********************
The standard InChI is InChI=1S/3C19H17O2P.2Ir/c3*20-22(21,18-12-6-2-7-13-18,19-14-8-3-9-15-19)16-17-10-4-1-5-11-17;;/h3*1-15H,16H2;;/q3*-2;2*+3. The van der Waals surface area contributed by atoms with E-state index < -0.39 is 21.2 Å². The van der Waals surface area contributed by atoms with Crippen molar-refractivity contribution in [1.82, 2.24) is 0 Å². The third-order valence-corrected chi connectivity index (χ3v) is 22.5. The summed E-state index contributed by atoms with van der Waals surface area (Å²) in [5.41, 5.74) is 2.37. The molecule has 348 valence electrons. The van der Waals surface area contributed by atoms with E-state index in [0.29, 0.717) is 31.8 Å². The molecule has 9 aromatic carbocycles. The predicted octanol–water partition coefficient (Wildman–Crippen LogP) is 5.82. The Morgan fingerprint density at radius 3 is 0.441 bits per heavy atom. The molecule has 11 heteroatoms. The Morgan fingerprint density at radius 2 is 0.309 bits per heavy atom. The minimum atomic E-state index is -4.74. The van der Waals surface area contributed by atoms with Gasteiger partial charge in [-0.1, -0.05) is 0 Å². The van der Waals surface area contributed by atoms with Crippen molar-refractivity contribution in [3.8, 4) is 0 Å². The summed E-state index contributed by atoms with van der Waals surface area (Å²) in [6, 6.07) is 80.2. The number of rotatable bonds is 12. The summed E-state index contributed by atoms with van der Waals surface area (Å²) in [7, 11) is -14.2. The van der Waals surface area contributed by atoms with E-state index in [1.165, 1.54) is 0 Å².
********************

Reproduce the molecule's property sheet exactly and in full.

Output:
The standard InChI is InChI=1S/3C19H17O2P.2Ir/c3*20-22(21,18-12-6-2-7-13-18,19-14-8-3-9-15-19)16-17-10-4-1-5-11-17;;/h3*1-15H,16H2;;/q3*-2;2*+3. The van der Waals surface area contributed by atoms with E-state index < -0.39 is 21.2 Å². The van der Waals surface area contributed by atoms with Crippen molar-refractivity contribution in [1.82, 2.24) is 0 Å². The third-order valence-corrected chi connectivity index (χ3v) is 22.5. The summed E-state index contributed by atoms with van der Waals surface area (Å²) in [5.41, 5.74) is 2.37. The molecule has 348 valence electrons. The van der Waals surface area contributed by atoms with E-state index in [0.29, 0.717) is 31.8 Å². The molecule has 9 aromatic carbocycles. The predicted octanol–water partition coefficient (Wildman–Crippen LogP) is 5.82. The Morgan fingerprint density at radius 3 is 0.441 bits per heavy atom. The molecule has 11 heteroatoms. The Morgan fingerprint density at radius 2 is 0.309 bits per heavy atom. The minimum atomic E-state index is -4.74. The van der Waals surface area contributed by atoms with Gasteiger partial charge in [-0.1, -0.05) is 0 Å². The van der Waals surface area contributed by atoms with Crippen molar-refractivity contribution in [3.8, 4) is 0 Å². The summed E-state index contributed by atoms with van der Waals surface area (Å²) in [6, 6.07) is 80.2. The number of rotatable bonds is 12. The summed E-state index contributed by atoms with van der Waals surface area (Å²) in [7, 11) is -14.2. The van der Waals surface area contributed by atoms with E-state index in [1.165, 1.54) is 0 Å².